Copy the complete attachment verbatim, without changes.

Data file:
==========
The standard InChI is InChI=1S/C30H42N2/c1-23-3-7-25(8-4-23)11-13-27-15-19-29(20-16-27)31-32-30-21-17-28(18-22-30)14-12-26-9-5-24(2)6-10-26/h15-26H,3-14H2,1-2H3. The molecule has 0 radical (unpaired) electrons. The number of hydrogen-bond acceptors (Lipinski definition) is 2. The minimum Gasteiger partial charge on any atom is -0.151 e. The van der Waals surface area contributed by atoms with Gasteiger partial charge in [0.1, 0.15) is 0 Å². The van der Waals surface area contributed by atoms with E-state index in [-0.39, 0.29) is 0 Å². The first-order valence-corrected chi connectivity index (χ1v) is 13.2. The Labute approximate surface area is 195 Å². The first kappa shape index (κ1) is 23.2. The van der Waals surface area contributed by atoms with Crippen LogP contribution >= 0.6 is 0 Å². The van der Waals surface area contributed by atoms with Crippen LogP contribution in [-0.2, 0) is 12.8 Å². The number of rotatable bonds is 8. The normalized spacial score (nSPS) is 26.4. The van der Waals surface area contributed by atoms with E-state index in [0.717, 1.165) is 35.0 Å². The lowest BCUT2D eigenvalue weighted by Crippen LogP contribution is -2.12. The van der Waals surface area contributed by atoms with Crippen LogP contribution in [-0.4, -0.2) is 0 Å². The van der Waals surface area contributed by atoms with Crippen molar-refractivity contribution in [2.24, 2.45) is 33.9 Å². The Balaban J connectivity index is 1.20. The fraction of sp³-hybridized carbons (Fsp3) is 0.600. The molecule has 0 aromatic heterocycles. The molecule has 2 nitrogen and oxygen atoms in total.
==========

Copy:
The standard InChI is InChI=1S/C30H42N2/c1-23-3-7-25(8-4-23)11-13-27-15-19-29(20-16-27)31-32-30-21-17-28(18-22-30)14-12-26-9-5-24(2)6-10-26/h15-26H,3-14H2,1-2H3. The molecule has 0 radical (unpaired) electrons. The number of hydrogen-bond acceptors (Lipinski definition) is 2. The minimum Gasteiger partial charge on any atom is -0.151 e. The van der Waals surface area contributed by atoms with Gasteiger partial charge in [0.1, 0.15) is 0 Å². The van der Waals surface area contributed by atoms with E-state index in [-0.39, 0.29) is 0 Å². The first-order valence-corrected chi connectivity index (χ1v) is 13.2. The Labute approximate surface area is 195 Å². The first kappa shape index (κ1) is 23.2. The van der Waals surface area contributed by atoms with Crippen LogP contribution >= 0.6 is 0 Å². The van der Waals surface area contributed by atoms with Crippen LogP contribution in [-0.2, 0) is 12.8 Å². The number of rotatable bonds is 8. The normalized spacial score (nSPS) is 26.4. The van der Waals surface area contributed by atoms with E-state index in [0.717, 1.165) is 35.0 Å². The lowest BCUT2D eigenvalue weighted by Crippen LogP contribution is -2.12. The van der Waals surface area contributed by atoms with Crippen LogP contribution in [-0.4, -0.2) is 0 Å². The van der Waals surface area contributed by atoms with Crippen molar-refractivity contribution in [2.24, 2.45) is 33.9 Å². The Balaban J connectivity index is 1.20. The fraction of sp³-hybridized carbons (Fsp3) is 0.600. The molecule has 0 aromatic heterocycles. The molecule has 2 nitrogen and oxygen atoms in total.